07/08/2013 09:30 am ET Updated Sep 07, 2013

There Is Only One Cure: Politics

For the ills of Polis, politics is always the remedy, even when it is also the disease.

The only cure for politics, whatever the stage of the anomaly, is more politics.

The voice from the streets, usually seen as the rejection of politics, is nothing more than its primal scream.

Even those who serve the standard anti-politics are participating in the oldest and most dishonest forms of political action: false moralism. See the raging sea and cast your net hoping not to calm it, but to hook some shoals.

It is a necessary caution of the bullies of the revolt. Anti-politics, which criminalizes the policy to command it, always empties into a dictatorship -- i.e., nothing more than politics in its most odious and outdated manifestation.

Brazil has already lived through that experience a few times; it had already tired of populism and authoritarianism, the consequence being the tainting and demoralizing of institutions. Brazil knows that there are no solutions out there, but only more problems.

From the streets we hear what is needed: an end to demagoguery and dishonesty, Protestors are demanding an end to the poor quality of public services, transport, health, education, security, justice-the corruption of public officials, the fears of high inflation.

They aren't asking for a revolution but for decency.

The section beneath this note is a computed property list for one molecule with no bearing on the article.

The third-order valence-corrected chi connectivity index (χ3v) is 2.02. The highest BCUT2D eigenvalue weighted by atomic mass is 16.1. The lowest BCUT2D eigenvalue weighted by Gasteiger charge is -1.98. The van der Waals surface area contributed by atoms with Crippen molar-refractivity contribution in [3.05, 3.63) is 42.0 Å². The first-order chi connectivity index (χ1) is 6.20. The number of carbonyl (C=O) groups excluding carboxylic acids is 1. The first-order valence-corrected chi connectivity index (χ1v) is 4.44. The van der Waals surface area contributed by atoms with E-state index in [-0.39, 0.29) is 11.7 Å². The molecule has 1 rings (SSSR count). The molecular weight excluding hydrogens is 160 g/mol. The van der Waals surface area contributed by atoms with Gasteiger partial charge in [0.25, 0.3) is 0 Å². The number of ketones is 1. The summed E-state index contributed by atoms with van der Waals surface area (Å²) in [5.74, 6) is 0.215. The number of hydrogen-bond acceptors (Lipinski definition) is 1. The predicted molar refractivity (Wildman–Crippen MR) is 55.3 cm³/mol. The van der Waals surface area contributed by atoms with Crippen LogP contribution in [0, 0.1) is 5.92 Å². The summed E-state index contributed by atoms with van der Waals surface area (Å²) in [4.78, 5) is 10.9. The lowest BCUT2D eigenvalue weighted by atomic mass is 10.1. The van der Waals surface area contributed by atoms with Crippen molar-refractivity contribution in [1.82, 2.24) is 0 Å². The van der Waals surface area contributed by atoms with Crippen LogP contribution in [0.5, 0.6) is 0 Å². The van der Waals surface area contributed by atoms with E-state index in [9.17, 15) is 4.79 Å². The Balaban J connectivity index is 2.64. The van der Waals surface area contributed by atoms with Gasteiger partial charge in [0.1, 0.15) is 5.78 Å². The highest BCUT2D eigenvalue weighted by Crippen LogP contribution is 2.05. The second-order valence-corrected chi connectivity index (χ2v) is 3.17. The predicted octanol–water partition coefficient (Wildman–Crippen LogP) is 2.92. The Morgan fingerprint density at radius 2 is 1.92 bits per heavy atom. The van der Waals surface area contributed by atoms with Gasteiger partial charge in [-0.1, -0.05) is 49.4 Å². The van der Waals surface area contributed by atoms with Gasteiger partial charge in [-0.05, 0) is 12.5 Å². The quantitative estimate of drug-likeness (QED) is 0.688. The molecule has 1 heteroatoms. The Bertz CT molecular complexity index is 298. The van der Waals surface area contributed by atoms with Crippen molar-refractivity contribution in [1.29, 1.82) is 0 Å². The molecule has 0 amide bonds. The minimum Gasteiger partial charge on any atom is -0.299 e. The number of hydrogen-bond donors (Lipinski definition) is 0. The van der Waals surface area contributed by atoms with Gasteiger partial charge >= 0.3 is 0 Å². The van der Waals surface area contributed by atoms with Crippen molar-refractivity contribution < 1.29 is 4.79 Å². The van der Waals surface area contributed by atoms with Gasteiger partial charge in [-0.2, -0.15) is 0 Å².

We talk about scattered dissatisfaction. By extracting from the slogans, we arrive at the villain of the history: the state-there understood the three powers, who actually deserve what they are getting.

After all, we speak of a Congress disconnected from the popular will, political leaders challenged by their constituents, the poor quality of public services and drawn out Justice.

The legislature is always with the greatest burden, not because it is the worst, but the most transparent. And it is the least problematic, since, every four years, it can be changed and renewed at the polls.

The executive branch only renews the presidency, state and municipal governments -- but not their bureaucratic status which is largely created by political parties.

The judiciary, in turn, is renewed very slowly, given the tenure of the offices.

It seems apparent to me, therefore, that this power must also hear the voice of the streets. Not to revere the representative screams, but to listen to what is at the core value, which is the observance of the Rule of Law.

While lawmakers and the heads of executives have their names and photos published daily in the newspapers and are pointed out in the streets, members of the judiciary are an unknown population.

If there weren't intense coverage of a trial of the monthly stipend, indeed the Federal Supreme Court (STF) would savor anonymity.

Impunity is the expression most perverse of injustice. And this is not a recent phenomenon. This debate been with us for over a century and is still with us today.

Has anything changed? The streets know it hasn't.

When politics goes bad, the people do not feel represented by the political parties, and this needs to change. But in Brazil, today, no power is able to listen to the other.

We cannot, however, look at our history as fatalism. We can and must change what has not been working.

The past does not exist to oppress our intelligence, but warn us about errors that have been committed and educate and prepare us to move towards the future.

Sail in the same waters, polluted and murky. Sanitation requires humility, common sense and joint action for the sole paragraph of Article 1 of the Constitution -- "all power emanates from the people" -- is honored.